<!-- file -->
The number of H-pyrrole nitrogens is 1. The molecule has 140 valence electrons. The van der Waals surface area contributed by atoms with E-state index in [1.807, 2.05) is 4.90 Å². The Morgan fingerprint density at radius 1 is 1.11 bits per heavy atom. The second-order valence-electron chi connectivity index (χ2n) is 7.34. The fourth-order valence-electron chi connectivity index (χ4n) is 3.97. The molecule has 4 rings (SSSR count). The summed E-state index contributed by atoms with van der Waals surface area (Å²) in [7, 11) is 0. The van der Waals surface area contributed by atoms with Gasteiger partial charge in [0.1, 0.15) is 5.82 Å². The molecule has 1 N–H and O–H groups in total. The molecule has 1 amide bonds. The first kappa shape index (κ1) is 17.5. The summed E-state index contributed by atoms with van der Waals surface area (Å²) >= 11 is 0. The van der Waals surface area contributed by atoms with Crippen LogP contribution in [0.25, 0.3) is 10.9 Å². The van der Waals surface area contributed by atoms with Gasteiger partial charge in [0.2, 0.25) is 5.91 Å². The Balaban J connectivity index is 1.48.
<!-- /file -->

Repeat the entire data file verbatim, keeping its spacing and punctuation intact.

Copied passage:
The number of H-pyrrole nitrogens is 1. The molecule has 140 valence electrons. The van der Waals surface area contributed by atoms with E-state index in [1.807, 2.05) is 4.90 Å². The Morgan fingerprint density at radius 1 is 1.11 bits per heavy atom. The second-order valence-electron chi connectivity index (χ2n) is 7.34. The fourth-order valence-electron chi connectivity index (χ4n) is 3.97. The molecule has 4 rings (SSSR count). The summed E-state index contributed by atoms with van der Waals surface area (Å²) in [7, 11) is 0. The van der Waals surface area contributed by atoms with Gasteiger partial charge in [0.1, 0.15) is 5.82 Å². The molecule has 1 N–H and O–H groups in total. The molecule has 1 amide bonds. The first kappa shape index (κ1) is 17.5. The summed E-state index contributed by atoms with van der Waals surface area (Å²) >= 11 is 0. The van der Waals surface area contributed by atoms with Crippen LogP contribution in [0.25, 0.3) is 10.9 Å². The van der Waals surface area contributed by atoms with Gasteiger partial charge in [0.2, 0.25) is 5.91 Å². The Balaban J connectivity index is 1.48.